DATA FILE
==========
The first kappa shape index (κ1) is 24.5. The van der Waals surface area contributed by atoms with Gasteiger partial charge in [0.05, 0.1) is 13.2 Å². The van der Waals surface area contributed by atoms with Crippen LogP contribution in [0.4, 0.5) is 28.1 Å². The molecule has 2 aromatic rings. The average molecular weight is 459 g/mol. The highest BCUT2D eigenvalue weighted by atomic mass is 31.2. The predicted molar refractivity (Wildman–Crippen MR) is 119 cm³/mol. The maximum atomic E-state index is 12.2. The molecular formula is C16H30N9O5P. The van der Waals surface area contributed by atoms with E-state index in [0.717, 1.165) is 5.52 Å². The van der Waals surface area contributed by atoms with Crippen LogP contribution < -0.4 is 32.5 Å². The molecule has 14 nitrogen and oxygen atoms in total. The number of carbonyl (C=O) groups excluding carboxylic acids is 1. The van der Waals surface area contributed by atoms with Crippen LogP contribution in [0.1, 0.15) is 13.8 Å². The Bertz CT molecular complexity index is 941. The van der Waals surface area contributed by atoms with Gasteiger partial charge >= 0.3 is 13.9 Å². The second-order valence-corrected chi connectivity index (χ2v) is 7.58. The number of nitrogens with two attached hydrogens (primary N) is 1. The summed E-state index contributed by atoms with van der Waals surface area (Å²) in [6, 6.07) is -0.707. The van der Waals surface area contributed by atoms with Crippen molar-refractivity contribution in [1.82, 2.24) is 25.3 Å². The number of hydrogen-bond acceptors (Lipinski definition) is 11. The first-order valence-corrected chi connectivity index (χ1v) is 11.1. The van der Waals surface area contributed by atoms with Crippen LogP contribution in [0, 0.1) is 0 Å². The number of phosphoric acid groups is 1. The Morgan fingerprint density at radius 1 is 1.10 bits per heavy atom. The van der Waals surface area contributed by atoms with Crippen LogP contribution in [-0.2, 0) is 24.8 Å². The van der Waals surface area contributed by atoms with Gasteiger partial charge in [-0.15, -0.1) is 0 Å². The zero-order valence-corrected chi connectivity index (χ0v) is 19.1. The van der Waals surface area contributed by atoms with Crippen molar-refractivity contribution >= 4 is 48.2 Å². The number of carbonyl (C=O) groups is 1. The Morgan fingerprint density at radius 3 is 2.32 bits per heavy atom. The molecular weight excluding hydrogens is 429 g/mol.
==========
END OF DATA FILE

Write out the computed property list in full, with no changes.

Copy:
The first kappa shape index (κ1) is 24.5. The van der Waals surface area contributed by atoms with Gasteiger partial charge in [0.05, 0.1) is 13.2 Å². The van der Waals surface area contributed by atoms with Crippen LogP contribution in [0.4, 0.5) is 28.1 Å². The molecule has 2 aromatic rings. The average molecular weight is 459 g/mol. The highest BCUT2D eigenvalue weighted by atomic mass is 31.2. The predicted molar refractivity (Wildman–Crippen MR) is 119 cm³/mol. The maximum atomic E-state index is 12.2. The molecular formula is C16H30N9O5P. The van der Waals surface area contributed by atoms with E-state index in [0.717, 1.165) is 5.52 Å². The van der Waals surface area contributed by atoms with Crippen LogP contribution < -0.4 is 32.5 Å². The molecule has 14 nitrogen and oxygen atoms in total. The number of carbonyl (C=O) groups excluding carboxylic acids is 1. The van der Waals surface area contributed by atoms with Crippen LogP contribution in [0.1, 0.15) is 13.8 Å². The Bertz CT molecular complexity index is 941. The van der Waals surface area contributed by atoms with Gasteiger partial charge >= 0.3 is 13.9 Å². The second-order valence-corrected chi connectivity index (χ2v) is 7.58. The number of nitrogens with two attached hydrogens (primary N) is 1. The summed E-state index contributed by atoms with van der Waals surface area (Å²) in [6, 6.07) is -0.707. The van der Waals surface area contributed by atoms with Crippen molar-refractivity contribution in [1.82, 2.24) is 25.3 Å². The number of hydrogen-bond acceptors (Lipinski definition) is 11. The first-order valence-corrected chi connectivity index (χ1v) is 11.1. The van der Waals surface area contributed by atoms with Crippen LogP contribution in [0, 0.1) is 0 Å². The number of phosphoric acid groups is 1. The Morgan fingerprint density at radius 1 is 1.10 bits per heavy atom. The van der Waals surface area contributed by atoms with Crippen LogP contribution in [-0.2, 0) is 24.8 Å². The van der Waals surface area contributed by atoms with Gasteiger partial charge in [-0.15, -0.1) is 0 Å². The zero-order valence-corrected chi connectivity index (χ0v) is 19.1. The van der Waals surface area contributed by atoms with Crippen molar-refractivity contribution >= 4 is 48.2 Å². The number of carbonyl (C=O) groups is 1. The Morgan fingerprint density at radius 3 is 2.32 bits per heavy atom. The molecular weight excluding hydrogens is 429 g/mol.